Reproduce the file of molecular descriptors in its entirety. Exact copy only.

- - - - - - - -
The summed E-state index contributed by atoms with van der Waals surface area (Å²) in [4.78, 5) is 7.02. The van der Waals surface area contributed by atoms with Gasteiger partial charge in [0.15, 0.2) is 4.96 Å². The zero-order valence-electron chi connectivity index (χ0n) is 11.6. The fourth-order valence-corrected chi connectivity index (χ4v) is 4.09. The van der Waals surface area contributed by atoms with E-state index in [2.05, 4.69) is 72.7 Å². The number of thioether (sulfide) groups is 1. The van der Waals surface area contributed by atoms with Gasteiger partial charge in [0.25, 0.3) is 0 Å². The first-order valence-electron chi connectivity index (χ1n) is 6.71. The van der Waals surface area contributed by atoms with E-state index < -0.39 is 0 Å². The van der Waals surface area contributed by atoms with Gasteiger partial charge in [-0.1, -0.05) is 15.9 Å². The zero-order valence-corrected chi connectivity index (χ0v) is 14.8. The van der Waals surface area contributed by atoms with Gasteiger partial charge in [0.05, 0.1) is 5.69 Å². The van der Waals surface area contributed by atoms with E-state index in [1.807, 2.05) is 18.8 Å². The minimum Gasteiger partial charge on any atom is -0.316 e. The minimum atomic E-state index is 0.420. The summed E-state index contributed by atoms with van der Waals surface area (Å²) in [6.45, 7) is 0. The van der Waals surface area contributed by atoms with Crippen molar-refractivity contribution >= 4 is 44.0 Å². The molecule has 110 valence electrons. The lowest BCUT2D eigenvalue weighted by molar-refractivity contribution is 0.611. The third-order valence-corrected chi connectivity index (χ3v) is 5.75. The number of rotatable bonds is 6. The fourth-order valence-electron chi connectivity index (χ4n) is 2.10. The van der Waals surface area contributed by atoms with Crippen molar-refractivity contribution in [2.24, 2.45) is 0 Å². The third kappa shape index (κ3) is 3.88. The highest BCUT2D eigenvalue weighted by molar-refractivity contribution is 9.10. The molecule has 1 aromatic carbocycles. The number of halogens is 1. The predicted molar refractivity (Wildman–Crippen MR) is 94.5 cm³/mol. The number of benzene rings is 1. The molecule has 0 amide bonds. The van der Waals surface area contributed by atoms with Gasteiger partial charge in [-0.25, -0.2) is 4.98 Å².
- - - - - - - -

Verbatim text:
The summed E-state index contributed by atoms with van der Waals surface area (Å²) in [4.78, 5) is 7.02. The van der Waals surface area contributed by atoms with Gasteiger partial charge in [0.15, 0.2) is 4.96 Å². The zero-order valence-electron chi connectivity index (χ0n) is 11.6. The fourth-order valence-corrected chi connectivity index (χ4v) is 4.09. The van der Waals surface area contributed by atoms with E-state index in [2.05, 4.69) is 72.7 Å². The number of thioether (sulfide) groups is 1. The van der Waals surface area contributed by atoms with Gasteiger partial charge in [0.25, 0.3) is 0 Å². The first-order valence-electron chi connectivity index (χ1n) is 6.71. The van der Waals surface area contributed by atoms with E-state index < -0.39 is 0 Å². The van der Waals surface area contributed by atoms with Gasteiger partial charge in [-0.1, -0.05) is 15.9 Å². The zero-order valence-corrected chi connectivity index (χ0v) is 14.8. The van der Waals surface area contributed by atoms with Gasteiger partial charge in [0.05, 0.1) is 5.69 Å². The van der Waals surface area contributed by atoms with E-state index in [1.807, 2.05) is 18.8 Å². The minimum Gasteiger partial charge on any atom is -0.316 e. The minimum atomic E-state index is 0.420. The summed E-state index contributed by atoms with van der Waals surface area (Å²) in [6.45, 7) is 0. The van der Waals surface area contributed by atoms with Crippen molar-refractivity contribution >= 4 is 44.0 Å². The molecule has 110 valence electrons. The lowest BCUT2D eigenvalue weighted by molar-refractivity contribution is 0.611. The third-order valence-corrected chi connectivity index (χ3v) is 5.75. The number of rotatable bonds is 6. The fourth-order valence-electron chi connectivity index (χ4n) is 2.10. The van der Waals surface area contributed by atoms with Crippen molar-refractivity contribution in [2.24, 2.45) is 0 Å². The third kappa shape index (κ3) is 3.88. The highest BCUT2D eigenvalue weighted by molar-refractivity contribution is 9.10. The molecule has 1 aromatic carbocycles. The number of halogens is 1. The predicted molar refractivity (Wildman–Crippen MR) is 94.5 cm³/mol. The number of benzene rings is 1. The molecule has 0 amide bonds. The van der Waals surface area contributed by atoms with Gasteiger partial charge in [-0.25, -0.2) is 4.98 Å².